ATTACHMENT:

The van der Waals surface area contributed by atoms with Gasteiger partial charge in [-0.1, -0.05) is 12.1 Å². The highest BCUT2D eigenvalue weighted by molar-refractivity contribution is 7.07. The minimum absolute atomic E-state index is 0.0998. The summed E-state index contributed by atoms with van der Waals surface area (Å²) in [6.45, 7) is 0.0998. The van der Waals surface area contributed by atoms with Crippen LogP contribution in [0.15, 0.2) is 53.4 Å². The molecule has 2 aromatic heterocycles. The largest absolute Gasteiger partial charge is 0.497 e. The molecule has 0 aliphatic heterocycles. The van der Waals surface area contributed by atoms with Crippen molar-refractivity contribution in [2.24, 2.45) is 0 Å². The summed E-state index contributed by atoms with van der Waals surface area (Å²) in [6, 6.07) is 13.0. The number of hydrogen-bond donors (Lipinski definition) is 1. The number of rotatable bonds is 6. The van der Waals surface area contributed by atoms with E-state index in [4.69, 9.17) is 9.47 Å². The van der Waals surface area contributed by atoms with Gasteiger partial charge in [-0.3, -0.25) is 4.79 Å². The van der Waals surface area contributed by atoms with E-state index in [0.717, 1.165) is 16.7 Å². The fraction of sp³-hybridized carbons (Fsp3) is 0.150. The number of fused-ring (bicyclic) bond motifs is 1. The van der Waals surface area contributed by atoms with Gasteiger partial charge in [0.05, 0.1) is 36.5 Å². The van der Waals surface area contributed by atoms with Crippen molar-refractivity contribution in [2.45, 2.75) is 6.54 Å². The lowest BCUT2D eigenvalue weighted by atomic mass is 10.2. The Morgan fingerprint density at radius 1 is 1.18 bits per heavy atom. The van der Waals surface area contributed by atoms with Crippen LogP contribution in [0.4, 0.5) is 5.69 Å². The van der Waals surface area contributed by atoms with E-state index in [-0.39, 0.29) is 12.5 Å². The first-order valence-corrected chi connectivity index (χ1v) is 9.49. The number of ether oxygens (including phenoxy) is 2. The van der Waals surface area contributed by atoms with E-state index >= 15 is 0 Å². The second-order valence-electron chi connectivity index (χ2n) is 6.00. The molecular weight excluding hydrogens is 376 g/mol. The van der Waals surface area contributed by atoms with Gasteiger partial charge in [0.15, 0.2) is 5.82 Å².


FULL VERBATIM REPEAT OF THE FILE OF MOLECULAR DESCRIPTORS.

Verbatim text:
The van der Waals surface area contributed by atoms with Gasteiger partial charge in [-0.1, -0.05) is 12.1 Å². The highest BCUT2D eigenvalue weighted by molar-refractivity contribution is 7.07. The minimum absolute atomic E-state index is 0.0998. The summed E-state index contributed by atoms with van der Waals surface area (Å²) in [6.45, 7) is 0.0998. The van der Waals surface area contributed by atoms with Crippen LogP contribution in [0.15, 0.2) is 53.4 Å². The molecule has 2 aromatic heterocycles. The largest absolute Gasteiger partial charge is 0.497 e. The molecule has 0 aliphatic heterocycles. The van der Waals surface area contributed by atoms with Crippen molar-refractivity contribution in [2.24, 2.45) is 0 Å². The summed E-state index contributed by atoms with van der Waals surface area (Å²) in [6, 6.07) is 13.0. The number of hydrogen-bond donors (Lipinski definition) is 1. The number of rotatable bonds is 6. The van der Waals surface area contributed by atoms with E-state index in [4.69, 9.17) is 9.47 Å². The van der Waals surface area contributed by atoms with Gasteiger partial charge in [-0.3, -0.25) is 4.79 Å². The van der Waals surface area contributed by atoms with E-state index in [0.717, 1.165) is 16.7 Å². The fraction of sp³-hybridized carbons (Fsp3) is 0.150. The number of fused-ring (bicyclic) bond motifs is 1. The van der Waals surface area contributed by atoms with Gasteiger partial charge in [0.05, 0.1) is 36.5 Å². The van der Waals surface area contributed by atoms with Crippen molar-refractivity contribution in [2.45, 2.75) is 6.54 Å². The lowest BCUT2D eigenvalue weighted by atomic mass is 10.2. The Morgan fingerprint density at radius 1 is 1.18 bits per heavy atom. The van der Waals surface area contributed by atoms with Crippen LogP contribution in [0.4, 0.5) is 5.69 Å². The van der Waals surface area contributed by atoms with E-state index in [-0.39, 0.29) is 12.5 Å². The first-order valence-corrected chi connectivity index (χ1v) is 9.49. The number of ether oxygens (including phenoxy) is 2. The van der Waals surface area contributed by atoms with E-state index >= 15 is 0 Å². The second-order valence-electron chi connectivity index (χ2n) is 6.00. The molecular weight excluding hydrogens is 376 g/mol. The van der Waals surface area contributed by atoms with Gasteiger partial charge in [0.15, 0.2) is 5.82 Å².